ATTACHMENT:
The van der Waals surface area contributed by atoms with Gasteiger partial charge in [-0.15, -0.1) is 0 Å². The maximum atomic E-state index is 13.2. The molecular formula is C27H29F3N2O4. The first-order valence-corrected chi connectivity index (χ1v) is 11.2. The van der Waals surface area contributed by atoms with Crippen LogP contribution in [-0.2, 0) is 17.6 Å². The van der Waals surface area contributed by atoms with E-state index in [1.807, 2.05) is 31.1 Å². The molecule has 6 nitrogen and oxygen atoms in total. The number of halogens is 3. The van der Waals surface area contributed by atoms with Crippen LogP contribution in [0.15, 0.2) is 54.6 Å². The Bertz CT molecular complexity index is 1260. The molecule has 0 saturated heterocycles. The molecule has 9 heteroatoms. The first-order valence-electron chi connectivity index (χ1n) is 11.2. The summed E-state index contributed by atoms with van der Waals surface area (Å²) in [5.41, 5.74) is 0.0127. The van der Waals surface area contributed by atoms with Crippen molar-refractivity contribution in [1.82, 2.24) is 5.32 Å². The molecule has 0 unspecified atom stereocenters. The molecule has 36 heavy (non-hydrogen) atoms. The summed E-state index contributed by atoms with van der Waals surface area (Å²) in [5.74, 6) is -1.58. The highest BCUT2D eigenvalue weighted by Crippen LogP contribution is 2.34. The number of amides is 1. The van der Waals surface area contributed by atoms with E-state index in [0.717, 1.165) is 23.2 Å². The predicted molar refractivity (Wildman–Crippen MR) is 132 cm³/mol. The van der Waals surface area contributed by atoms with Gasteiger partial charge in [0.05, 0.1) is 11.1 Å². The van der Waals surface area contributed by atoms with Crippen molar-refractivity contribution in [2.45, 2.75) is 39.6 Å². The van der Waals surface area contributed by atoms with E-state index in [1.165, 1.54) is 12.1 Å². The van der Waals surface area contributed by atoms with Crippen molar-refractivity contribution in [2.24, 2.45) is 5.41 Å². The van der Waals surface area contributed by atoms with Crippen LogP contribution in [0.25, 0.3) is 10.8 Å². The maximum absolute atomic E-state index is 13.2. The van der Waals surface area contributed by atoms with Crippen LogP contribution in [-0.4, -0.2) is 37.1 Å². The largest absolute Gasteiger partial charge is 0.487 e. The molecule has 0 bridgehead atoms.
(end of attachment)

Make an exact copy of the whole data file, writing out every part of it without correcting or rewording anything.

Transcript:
The van der Waals surface area contributed by atoms with Gasteiger partial charge in [-0.15, -0.1) is 0 Å². The maximum atomic E-state index is 13.2. The molecular formula is C27H29F3N2O4. The first-order valence-corrected chi connectivity index (χ1v) is 11.2. The van der Waals surface area contributed by atoms with Crippen LogP contribution in [-0.2, 0) is 17.6 Å². The van der Waals surface area contributed by atoms with E-state index in [1.807, 2.05) is 31.1 Å². The molecule has 6 nitrogen and oxygen atoms in total. The number of halogens is 3. The van der Waals surface area contributed by atoms with Crippen LogP contribution in [0.15, 0.2) is 54.6 Å². The Bertz CT molecular complexity index is 1260. The molecule has 0 saturated heterocycles. The molecule has 9 heteroatoms. The first-order valence-electron chi connectivity index (χ1n) is 11.2. The summed E-state index contributed by atoms with van der Waals surface area (Å²) in [5.41, 5.74) is 0.0127. The van der Waals surface area contributed by atoms with Crippen molar-refractivity contribution in [1.82, 2.24) is 5.32 Å². The molecule has 0 unspecified atom stereocenters. The molecule has 36 heavy (non-hydrogen) atoms. The summed E-state index contributed by atoms with van der Waals surface area (Å²) in [5.74, 6) is -1.58. The highest BCUT2D eigenvalue weighted by Crippen LogP contribution is 2.34. The number of amides is 1. The van der Waals surface area contributed by atoms with E-state index in [0.717, 1.165) is 23.2 Å². The predicted molar refractivity (Wildman–Crippen MR) is 132 cm³/mol. The van der Waals surface area contributed by atoms with Gasteiger partial charge in [0.05, 0.1) is 11.1 Å². The van der Waals surface area contributed by atoms with Crippen molar-refractivity contribution in [2.45, 2.75) is 39.6 Å². The van der Waals surface area contributed by atoms with E-state index in [1.165, 1.54) is 12.1 Å². The van der Waals surface area contributed by atoms with Crippen molar-refractivity contribution in [2.24, 2.45) is 5.41 Å². The van der Waals surface area contributed by atoms with Crippen LogP contribution in [0.25, 0.3) is 10.8 Å². The maximum absolute atomic E-state index is 13.2. The van der Waals surface area contributed by atoms with Crippen LogP contribution in [-0.4, -0.2) is 37.1 Å². The largest absolute Gasteiger partial charge is 0.487 e. The molecule has 0 bridgehead atoms.